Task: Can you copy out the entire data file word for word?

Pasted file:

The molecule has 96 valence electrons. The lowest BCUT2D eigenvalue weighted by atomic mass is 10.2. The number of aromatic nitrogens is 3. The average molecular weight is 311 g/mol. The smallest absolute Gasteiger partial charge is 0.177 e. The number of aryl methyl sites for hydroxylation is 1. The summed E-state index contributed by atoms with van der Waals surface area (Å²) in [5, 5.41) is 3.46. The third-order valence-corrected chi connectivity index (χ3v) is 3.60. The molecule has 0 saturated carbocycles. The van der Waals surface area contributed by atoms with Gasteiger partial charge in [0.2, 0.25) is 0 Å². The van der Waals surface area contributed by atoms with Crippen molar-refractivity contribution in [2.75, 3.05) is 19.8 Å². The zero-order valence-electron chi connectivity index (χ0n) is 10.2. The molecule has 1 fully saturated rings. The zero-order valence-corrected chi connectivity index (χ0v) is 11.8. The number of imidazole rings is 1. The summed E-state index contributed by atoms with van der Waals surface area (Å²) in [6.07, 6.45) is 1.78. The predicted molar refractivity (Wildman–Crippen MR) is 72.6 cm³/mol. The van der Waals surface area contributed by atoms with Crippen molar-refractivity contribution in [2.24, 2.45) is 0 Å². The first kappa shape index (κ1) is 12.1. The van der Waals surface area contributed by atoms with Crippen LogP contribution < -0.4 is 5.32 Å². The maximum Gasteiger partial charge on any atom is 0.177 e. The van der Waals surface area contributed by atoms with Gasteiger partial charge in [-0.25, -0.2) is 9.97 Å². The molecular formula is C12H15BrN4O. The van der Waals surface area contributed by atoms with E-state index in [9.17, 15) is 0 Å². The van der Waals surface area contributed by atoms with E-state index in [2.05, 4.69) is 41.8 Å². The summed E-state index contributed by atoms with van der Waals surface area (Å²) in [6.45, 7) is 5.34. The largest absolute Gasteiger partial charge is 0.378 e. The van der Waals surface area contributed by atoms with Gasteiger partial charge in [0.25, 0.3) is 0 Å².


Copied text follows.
The molecule has 96 valence electrons. The lowest BCUT2D eigenvalue weighted by atomic mass is 10.2. The number of aromatic nitrogens is 3. The average molecular weight is 311 g/mol. The smallest absolute Gasteiger partial charge is 0.177 e. The number of aryl methyl sites for hydroxylation is 1. The summed E-state index contributed by atoms with van der Waals surface area (Å²) in [5, 5.41) is 3.46. The third-order valence-corrected chi connectivity index (χ3v) is 3.60. The molecule has 0 saturated carbocycles. The van der Waals surface area contributed by atoms with Gasteiger partial charge in [0.2, 0.25) is 0 Å². The van der Waals surface area contributed by atoms with Crippen molar-refractivity contribution in [2.75, 3.05) is 19.8 Å². The zero-order valence-electron chi connectivity index (χ0n) is 10.2. The molecule has 1 fully saturated rings. The zero-order valence-corrected chi connectivity index (χ0v) is 11.8. The number of imidazole rings is 1. The summed E-state index contributed by atoms with van der Waals surface area (Å²) in [6.07, 6.45) is 1.78. The predicted molar refractivity (Wildman–Crippen MR) is 72.6 cm³/mol. The van der Waals surface area contributed by atoms with Crippen molar-refractivity contribution in [2.24, 2.45) is 0 Å². The first kappa shape index (κ1) is 12.1. The van der Waals surface area contributed by atoms with Crippen LogP contribution < -0.4 is 5.32 Å². The maximum Gasteiger partial charge on any atom is 0.177 e. The van der Waals surface area contributed by atoms with Gasteiger partial charge in [-0.25, -0.2) is 9.97 Å². The molecular formula is C12H15BrN4O. The van der Waals surface area contributed by atoms with E-state index in [9.17, 15) is 0 Å². The van der Waals surface area contributed by atoms with E-state index in [2.05, 4.69) is 41.8 Å². The summed E-state index contributed by atoms with van der Waals surface area (Å²) in [6.45, 7) is 5.34. The largest absolute Gasteiger partial charge is 0.378 e. The van der Waals surface area contributed by atoms with Gasteiger partial charge in [0.25, 0.3) is 0 Å².